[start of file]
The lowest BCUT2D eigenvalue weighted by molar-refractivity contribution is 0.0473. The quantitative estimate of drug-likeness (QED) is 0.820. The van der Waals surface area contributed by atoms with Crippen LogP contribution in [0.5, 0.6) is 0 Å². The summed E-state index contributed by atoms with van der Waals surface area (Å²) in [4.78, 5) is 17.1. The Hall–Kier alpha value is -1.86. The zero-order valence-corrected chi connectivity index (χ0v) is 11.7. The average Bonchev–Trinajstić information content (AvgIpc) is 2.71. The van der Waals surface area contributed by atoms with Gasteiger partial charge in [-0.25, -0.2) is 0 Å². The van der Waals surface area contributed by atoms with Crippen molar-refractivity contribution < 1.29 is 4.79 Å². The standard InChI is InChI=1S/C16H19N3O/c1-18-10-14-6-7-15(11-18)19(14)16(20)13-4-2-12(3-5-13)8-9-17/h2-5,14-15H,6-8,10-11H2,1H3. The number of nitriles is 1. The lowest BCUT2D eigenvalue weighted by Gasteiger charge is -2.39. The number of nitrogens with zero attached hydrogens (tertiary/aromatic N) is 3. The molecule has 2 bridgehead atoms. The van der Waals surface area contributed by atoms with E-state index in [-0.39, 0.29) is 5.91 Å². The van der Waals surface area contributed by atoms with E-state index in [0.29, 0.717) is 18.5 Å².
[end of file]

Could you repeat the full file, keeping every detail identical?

The lowest BCUT2D eigenvalue weighted by molar-refractivity contribution is 0.0473. The quantitative estimate of drug-likeness (QED) is 0.820. The van der Waals surface area contributed by atoms with Crippen LogP contribution in [0.5, 0.6) is 0 Å². The summed E-state index contributed by atoms with van der Waals surface area (Å²) in [4.78, 5) is 17.1. The Hall–Kier alpha value is -1.86. The zero-order valence-corrected chi connectivity index (χ0v) is 11.7. The average Bonchev–Trinajstić information content (AvgIpc) is 2.71. The van der Waals surface area contributed by atoms with Gasteiger partial charge in [-0.25, -0.2) is 0 Å². The van der Waals surface area contributed by atoms with Crippen molar-refractivity contribution < 1.29 is 4.79 Å². The standard InChI is InChI=1S/C16H19N3O/c1-18-10-14-6-7-15(11-18)19(14)16(20)13-4-2-12(3-5-13)8-9-17/h2-5,14-15H,6-8,10-11H2,1H3. The number of nitriles is 1. The lowest BCUT2D eigenvalue weighted by Gasteiger charge is -2.39. The number of nitrogens with zero attached hydrogens (tertiary/aromatic N) is 3. The molecule has 2 bridgehead atoms. The van der Waals surface area contributed by atoms with E-state index in [-0.39, 0.29) is 5.91 Å². The van der Waals surface area contributed by atoms with E-state index in [0.29, 0.717) is 18.5 Å².